Ferguson broke my heart. When things impact me that deep, I write about them. So, I tried. In fact, I wrote every single day last week, but I could not muster a coherent thought. I sat for hours each day trying to figure out what I wanted to say and looking at how I might say it. Nothing was coherent.
I even used an old trick and wrote everything on my mind. I ended up writing
- Why Ferguson mattered to me
- What Ferguson meant for the nation
- What this might look like 50 years from now when I’m trying to explain it to my kids
- What it might look like 5 years from now when I have to talk to my nieces about it
Even with these answered, all of my thoughts were just ramblings. The context was too big, the distance to far, the facts too vague and the outcomes too unrealistic.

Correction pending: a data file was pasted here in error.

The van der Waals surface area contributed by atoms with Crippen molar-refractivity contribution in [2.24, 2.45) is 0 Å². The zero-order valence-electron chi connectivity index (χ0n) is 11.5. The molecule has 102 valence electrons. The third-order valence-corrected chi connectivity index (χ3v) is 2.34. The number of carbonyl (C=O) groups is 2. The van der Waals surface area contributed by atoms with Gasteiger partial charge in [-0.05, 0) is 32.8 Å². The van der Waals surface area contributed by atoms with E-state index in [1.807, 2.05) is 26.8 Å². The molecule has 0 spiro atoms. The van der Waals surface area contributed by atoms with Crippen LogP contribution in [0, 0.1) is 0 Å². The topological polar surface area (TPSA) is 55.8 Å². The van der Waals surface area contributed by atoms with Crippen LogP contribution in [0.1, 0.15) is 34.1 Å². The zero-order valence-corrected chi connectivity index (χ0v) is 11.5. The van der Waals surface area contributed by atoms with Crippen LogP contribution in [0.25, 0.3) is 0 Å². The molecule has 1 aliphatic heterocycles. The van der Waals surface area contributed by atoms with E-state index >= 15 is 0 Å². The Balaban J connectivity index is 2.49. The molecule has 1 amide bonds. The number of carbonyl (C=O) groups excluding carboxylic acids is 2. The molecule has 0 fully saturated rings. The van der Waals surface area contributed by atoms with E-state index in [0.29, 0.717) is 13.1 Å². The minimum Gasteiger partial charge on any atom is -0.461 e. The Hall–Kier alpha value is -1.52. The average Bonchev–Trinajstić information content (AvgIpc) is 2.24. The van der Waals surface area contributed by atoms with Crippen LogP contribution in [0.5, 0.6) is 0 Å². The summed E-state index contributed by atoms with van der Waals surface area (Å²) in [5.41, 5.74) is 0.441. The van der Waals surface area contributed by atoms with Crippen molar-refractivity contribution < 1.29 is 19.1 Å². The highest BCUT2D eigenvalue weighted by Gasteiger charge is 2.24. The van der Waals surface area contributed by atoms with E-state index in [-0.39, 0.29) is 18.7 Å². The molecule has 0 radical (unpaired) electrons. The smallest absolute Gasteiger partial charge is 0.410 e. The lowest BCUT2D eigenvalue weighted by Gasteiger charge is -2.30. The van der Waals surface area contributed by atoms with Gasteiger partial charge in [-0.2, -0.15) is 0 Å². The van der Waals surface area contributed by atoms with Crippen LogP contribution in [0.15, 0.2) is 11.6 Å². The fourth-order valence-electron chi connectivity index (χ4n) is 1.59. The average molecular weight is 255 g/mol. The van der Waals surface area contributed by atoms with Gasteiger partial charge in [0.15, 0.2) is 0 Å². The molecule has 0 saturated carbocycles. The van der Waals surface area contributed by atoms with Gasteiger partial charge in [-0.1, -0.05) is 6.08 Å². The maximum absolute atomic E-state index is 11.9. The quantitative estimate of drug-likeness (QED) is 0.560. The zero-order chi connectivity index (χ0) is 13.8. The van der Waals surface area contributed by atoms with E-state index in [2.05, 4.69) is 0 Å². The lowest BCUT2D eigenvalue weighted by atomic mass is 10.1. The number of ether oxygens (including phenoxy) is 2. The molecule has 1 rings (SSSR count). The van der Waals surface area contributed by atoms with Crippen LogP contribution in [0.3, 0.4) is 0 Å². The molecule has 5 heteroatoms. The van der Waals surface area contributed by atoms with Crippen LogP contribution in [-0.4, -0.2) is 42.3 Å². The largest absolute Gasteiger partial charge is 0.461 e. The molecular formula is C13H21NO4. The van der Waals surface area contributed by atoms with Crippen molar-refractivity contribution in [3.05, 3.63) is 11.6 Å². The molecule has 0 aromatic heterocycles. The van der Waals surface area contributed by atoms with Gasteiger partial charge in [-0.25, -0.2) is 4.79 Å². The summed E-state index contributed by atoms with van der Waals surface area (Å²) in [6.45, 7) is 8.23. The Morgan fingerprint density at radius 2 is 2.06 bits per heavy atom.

I was frustrated with the injustice perpetrated by a group of people that I grew up looking to for protection and ethics. The same people, not all of them–not even most, just a handful were killing people and being protected by the law.
I was angry that the world could be watching and that not matter. Really, so publicly? And nothing happens? I was upset because if Ferguson was on fire that meant that my country wasn’t far behind.
I am no longer angry. I’m sad. I’m sad because the city that I love has let me down. We’ve long prided ourselves on commitment to diversity and fairness, but today that promise to our people was not delivered. Today my city mourns together—citizens and police alike. It is true that we may recover, but that is a conversation for tomorrow. For tonight, my head hangs in disgrace and disappointment. Tonight I am sad.
RIP Eric Garner. We hear you.